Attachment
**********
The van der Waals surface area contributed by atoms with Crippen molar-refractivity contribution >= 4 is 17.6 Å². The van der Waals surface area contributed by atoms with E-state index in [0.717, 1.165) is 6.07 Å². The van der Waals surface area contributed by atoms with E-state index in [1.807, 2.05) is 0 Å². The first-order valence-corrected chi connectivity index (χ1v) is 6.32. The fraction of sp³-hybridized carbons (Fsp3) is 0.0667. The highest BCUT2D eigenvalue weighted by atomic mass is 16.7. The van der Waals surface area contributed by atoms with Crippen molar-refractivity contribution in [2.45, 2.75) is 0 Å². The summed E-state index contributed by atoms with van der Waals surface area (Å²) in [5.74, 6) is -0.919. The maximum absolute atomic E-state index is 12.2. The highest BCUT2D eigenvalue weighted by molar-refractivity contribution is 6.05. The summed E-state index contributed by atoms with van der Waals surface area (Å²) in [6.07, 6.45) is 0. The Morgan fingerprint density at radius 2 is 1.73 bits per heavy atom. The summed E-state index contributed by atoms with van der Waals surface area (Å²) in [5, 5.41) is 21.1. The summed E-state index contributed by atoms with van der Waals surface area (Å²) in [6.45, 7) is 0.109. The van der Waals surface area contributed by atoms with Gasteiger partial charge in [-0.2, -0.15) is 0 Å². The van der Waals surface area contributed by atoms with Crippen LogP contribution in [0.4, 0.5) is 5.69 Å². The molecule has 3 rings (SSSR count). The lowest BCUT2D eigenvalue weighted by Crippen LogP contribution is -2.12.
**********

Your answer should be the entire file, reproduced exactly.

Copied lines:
The van der Waals surface area contributed by atoms with Crippen molar-refractivity contribution >= 4 is 17.6 Å². The van der Waals surface area contributed by atoms with E-state index in [0.717, 1.165) is 6.07 Å². The van der Waals surface area contributed by atoms with E-state index in [1.807, 2.05) is 0 Å². The first-order valence-corrected chi connectivity index (χ1v) is 6.32. The fraction of sp³-hybridized carbons (Fsp3) is 0.0667. The highest BCUT2D eigenvalue weighted by atomic mass is 16.7. The van der Waals surface area contributed by atoms with Crippen molar-refractivity contribution in [2.45, 2.75) is 0 Å². The summed E-state index contributed by atoms with van der Waals surface area (Å²) in [5.74, 6) is -0.919. The maximum absolute atomic E-state index is 12.2. The highest BCUT2D eigenvalue weighted by molar-refractivity contribution is 6.05. The summed E-state index contributed by atoms with van der Waals surface area (Å²) in [6.07, 6.45) is 0. The Morgan fingerprint density at radius 2 is 1.73 bits per heavy atom. The summed E-state index contributed by atoms with van der Waals surface area (Å²) in [5, 5.41) is 21.1. The summed E-state index contributed by atoms with van der Waals surface area (Å²) in [6.45, 7) is 0.109. The van der Waals surface area contributed by atoms with Gasteiger partial charge in [-0.2, -0.15) is 0 Å². The van der Waals surface area contributed by atoms with Crippen LogP contribution in [0.4, 0.5) is 5.69 Å². The molecule has 3 rings (SSSR count). The lowest BCUT2D eigenvalue weighted by Crippen LogP contribution is -2.12.